November marks the end of TALiNT’s annual Talent Acquisition Benchmark programme – a nine-month cross-sector study into the resourcing practices of businesses large, small and everything in between. We joined TALiNT as they delved into the results and insights at their 2019 Talent Acquisition Benchmark Summit. And, as you’d expect, there was plenty to take away and learn from this event.
Mistrust in tech
The hype about new technology and innovative software is everywhere, especially in the resourcing industry. But while we’re certainly seeing resourcing efficiencies improve with the use of technology (more on that later), we’re also seeing an increase in technology mistrust. With so many new and different systems appearing on the scene, businesses are becoming hesitant to invest. When they do invest, many are making costly mistakes – something that we covered at The Global Recruiter’s event on Digitalisation and Talent.
Key takeaway: Take time to conduct proper due diligence before investing in recruitment technology and engage users early in the implementation process.
Tech vs human contact
Technology has made us more connected than ever before, so why are levels of loneliness and poor mental health so high? Chris Holmes discussed how important it is that businesses focus on the balance of technology and human contact, especially with the arrival of the 4th industrial revolution and increased automation. One of the biggest missed opportunities to engage talent while embracing technology is training. This year’s benchmark results showed that half of employees are open to career development and re-skilling, yet half of those employees have no opportunity to do so. Not only is this bad for talent retention, but if you’re not engaging your main brand ambassadors, it can also impact talent acquisition too.
Key takeaway: Listen to your talent and embrace any enthusiasm for career development.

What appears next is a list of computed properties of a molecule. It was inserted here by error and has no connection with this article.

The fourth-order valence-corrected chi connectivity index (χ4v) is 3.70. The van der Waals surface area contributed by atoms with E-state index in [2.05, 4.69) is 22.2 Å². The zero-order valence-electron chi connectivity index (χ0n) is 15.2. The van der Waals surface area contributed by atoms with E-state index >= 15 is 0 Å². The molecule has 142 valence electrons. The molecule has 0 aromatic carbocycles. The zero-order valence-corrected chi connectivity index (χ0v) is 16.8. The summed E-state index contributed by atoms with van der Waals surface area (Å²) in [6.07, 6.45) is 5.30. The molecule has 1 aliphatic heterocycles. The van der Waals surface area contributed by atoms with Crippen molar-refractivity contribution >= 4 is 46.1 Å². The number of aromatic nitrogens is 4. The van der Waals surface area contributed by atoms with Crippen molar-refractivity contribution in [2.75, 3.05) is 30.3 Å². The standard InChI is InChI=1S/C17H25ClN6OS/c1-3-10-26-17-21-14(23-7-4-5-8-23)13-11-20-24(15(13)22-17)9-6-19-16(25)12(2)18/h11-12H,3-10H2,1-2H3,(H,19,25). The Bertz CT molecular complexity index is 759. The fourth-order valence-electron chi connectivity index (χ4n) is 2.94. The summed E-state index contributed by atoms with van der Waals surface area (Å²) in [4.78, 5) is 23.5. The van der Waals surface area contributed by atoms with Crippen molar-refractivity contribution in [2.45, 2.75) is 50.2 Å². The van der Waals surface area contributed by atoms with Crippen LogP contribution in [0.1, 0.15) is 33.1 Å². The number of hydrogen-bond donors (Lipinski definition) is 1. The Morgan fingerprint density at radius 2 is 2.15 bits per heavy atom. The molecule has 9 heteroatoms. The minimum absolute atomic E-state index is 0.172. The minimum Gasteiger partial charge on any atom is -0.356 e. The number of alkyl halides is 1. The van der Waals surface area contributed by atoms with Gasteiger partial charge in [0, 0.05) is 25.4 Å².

Recruitment triumphs and turkeys
Finally, Omni was invited to run our own session on the results of Recruitment Effectiveness in 2019. This year’s benchmark results demonstrated continued improvements in basic recruitment metrics, including the time to hire and cost of hire. This is largely attributed to the wide adoption of recruitment technology that makes managing and monitoring resourcing KPIs easier.
However, these resourcing triumphs aren’t necessarily resulting in improved business performance. The results show that talent acquisition departments continue to operate as a reactive cost centre rather than a profit-enabling business advisor. We challenged the audience to embrace a resourcing maturity model that sees them deliver the results managers want (i.e. high performing talent that create value to the business) not the metrics that justify existence (e.g. time to hire).
This also involves rethinking the KPIs that show the effectiveness and essentially return on investment. For example, resourcing functions should start measuring the business impacts of a great hire and the ROI that is delivered when that hire gets to productivity faster, stays longer and performs better.
By moving away from the traditional KPIs of recruitment costs and staff turnover figures to advanced metrics such as quality success ratio, predictive workforce analytics and job satisfaction, you turn reactive cost centres into proactive profit enablers.
Key takeaway: Deliver high performing talent that delivers genuine business value.
If you’d like to know more about how you can increase your resourcing effectiveness and take your talent acquisition department from a cost centre into an integral business function, take our REA assessment to find out if our REA tool can help you.